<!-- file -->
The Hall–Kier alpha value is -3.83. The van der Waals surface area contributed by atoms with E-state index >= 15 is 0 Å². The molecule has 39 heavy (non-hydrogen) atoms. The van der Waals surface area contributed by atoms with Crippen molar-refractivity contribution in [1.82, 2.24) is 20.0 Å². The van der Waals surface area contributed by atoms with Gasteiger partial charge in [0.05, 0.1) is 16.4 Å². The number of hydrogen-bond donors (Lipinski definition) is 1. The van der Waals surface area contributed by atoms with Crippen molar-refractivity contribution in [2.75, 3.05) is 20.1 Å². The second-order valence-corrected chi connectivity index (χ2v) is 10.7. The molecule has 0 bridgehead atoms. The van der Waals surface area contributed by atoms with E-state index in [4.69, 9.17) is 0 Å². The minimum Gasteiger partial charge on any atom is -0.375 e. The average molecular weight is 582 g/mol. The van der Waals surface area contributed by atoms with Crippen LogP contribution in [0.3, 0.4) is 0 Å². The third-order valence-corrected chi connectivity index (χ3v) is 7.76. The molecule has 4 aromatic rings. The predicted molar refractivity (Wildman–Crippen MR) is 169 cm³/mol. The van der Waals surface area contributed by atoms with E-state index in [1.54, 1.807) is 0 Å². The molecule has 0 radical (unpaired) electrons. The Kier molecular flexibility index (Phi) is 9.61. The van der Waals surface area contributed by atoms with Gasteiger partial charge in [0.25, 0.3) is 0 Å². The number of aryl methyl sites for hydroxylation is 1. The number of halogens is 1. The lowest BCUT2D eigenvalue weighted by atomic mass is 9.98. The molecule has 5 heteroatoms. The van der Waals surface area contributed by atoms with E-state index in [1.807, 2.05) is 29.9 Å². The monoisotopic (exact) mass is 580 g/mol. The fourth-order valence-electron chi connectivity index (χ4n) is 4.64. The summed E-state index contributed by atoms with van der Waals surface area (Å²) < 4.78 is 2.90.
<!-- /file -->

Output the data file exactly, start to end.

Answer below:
The Hall–Kier alpha value is -3.83. The van der Waals surface area contributed by atoms with E-state index >= 15 is 0 Å². The molecule has 39 heavy (non-hydrogen) atoms. The van der Waals surface area contributed by atoms with Crippen molar-refractivity contribution in [1.82, 2.24) is 20.0 Å². The van der Waals surface area contributed by atoms with Gasteiger partial charge in [0.05, 0.1) is 16.4 Å². The number of hydrogen-bond donors (Lipinski definition) is 1. The van der Waals surface area contributed by atoms with Crippen molar-refractivity contribution in [2.75, 3.05) is 20.1 Å². The second-order valence-corrected chi connectivity index (χ2v) is 10.7. The molecule has 0 bridgehead atoms. The van der Waals surface area contributed by atoms with E-state index in [4.69, 9.17) is 0 Å². The minimum Gasteiger partial charge on any atom is -0.375 e. The average molecular weight is 582 g/mol. The van der Waals surface area contributed by atoms with Crippen LogP contribution in [0.3, 0.4) is 0 Å². The third-order valence-corrected chi connectivity index (χ3v) is 7.76. The molecule has 4 aromatic rings. The predicted molar refractivity (Wildman–Crippen MR) is 169 cm³/mol. The van der Waals surface area contributed by atoms with E-state index in [1.54, 1.807) is 0 Å². The molecule has 0 radical (unpaired) electrons. The Kier molecular flexibility index (Phi) is 9.61. The van der Waals surface area contributed by atoms with Gasteiger partial charge in [0.25, 0.3) is 0 Å². The number of aryl methyl sites for hydroxylation is 1. The number of halogens is 1. The lowest BCUT2D eigenvalue weighted by atomic mass is 9.98. The molecule has 5 heteroatoms. The van der Waals surface area contributed by atoms with E-state index in [1.807, 2.05) is 29.9 Å². The monoisotopic (exact) mass is 580 g/mol. The fourth-order valence-electron chi connectivity index (χ4n) is 4.64. The summed E-state index contributed by atoms with van der Waals surface area (Å²) < 4.78 is 2.90.